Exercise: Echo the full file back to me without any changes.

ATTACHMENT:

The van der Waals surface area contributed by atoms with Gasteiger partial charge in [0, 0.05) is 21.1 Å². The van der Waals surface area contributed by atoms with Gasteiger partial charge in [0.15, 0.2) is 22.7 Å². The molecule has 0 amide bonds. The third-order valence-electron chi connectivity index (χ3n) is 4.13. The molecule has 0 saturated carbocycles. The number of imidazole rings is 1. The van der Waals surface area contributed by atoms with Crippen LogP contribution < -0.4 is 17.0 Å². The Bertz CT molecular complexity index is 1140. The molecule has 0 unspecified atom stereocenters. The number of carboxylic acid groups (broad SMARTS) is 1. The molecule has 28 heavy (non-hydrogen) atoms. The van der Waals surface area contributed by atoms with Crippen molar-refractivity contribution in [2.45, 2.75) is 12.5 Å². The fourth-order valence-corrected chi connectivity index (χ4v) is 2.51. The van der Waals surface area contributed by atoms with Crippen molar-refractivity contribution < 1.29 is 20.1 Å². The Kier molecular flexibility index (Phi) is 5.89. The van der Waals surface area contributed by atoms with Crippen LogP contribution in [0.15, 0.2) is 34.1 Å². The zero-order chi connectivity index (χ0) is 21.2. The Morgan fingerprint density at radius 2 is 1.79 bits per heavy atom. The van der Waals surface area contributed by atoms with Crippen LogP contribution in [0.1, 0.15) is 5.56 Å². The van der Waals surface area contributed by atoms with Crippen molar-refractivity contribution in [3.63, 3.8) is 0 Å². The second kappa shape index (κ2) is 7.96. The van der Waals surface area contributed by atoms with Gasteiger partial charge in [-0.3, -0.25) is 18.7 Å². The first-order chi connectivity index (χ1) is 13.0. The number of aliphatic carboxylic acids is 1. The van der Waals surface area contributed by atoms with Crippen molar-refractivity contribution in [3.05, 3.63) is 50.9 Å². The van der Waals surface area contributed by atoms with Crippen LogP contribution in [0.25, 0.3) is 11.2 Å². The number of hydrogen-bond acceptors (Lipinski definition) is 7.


The van der Waals surface area contributed by atoms with Gasteiger partial charge in [0, 0.05) is 21.1 Å². The van der Waals surface area contributed by atoms with Gasteiger partial charge in [0.15, 0.2) is 22.7 Å². The molecule has 0 amide bonds. The third-order valence-electron chi connectivity index (χ3n) is 4.13. The molecule has 0 saturated carbocycles. The number of imidazole rings is 1. The van der Waals surface area contributed by atoms with Crippen LogP contribution < -0.4 is 17.0 Å². The Bertz CT molecular complexity index is 1140. The molecule has 0 unspecified atom stereocenters. The number of carboxylic acid groups (broad SMARTS) is 1. The molecule has 28 heavy (non-hydrogen) atoms. The van der Waals surface area contributed by atoms with Crippen molar-refractivity contribution in [2.45, 2.75) is 12.5 Å². The fourth-order valence-corrected chi connectivity index (χ4v) is 2.51. The van der Waals surface area contributed by atoms with Crippen molar-refractivity contribution < 1.29 is 20.1 Å². The Kier molecular flexibility index (Phi) is 5.89. The van der Waals surface area contributed by atoms with Crippen LogP contribution in [0.15, 0.2) is 34.1 Å². The zero-order chi connectivity index (χ0) is 21.2. The Morgan fingerprint density at radius 2 is 1.79 bits per heavy atom. The van der Waals surface area contributed by atoms with Crippen LogP contribution in [0.1, 0.15) is 5.56 Å². The van der Waals surface area contributed by atoms with Crippen molar-refractivity contribution in [3.63, 3.8) is 0 Å². The second kappa shape index (κ2) is 7.96. The van der Waals surface area contributed by atoms with Gasteiger partial charge in [-0.3, -0.25) is 18.7 Å². The first-order chi connectivity index (χ1) is 13.0. The number of aliphatic carboxylic acids is 1. The van der Waals surface area contributed by atoms with Crippen molar-refractivity contribution in [3.05, 3.63) is 50.9 Å². The van der Waals surface area contributed by atoms with Crippen LogP contribution in [0.25, 0.3) is 11.2 Å². The number of hydrogen-bond acceptors (Lipinski definition) is 7.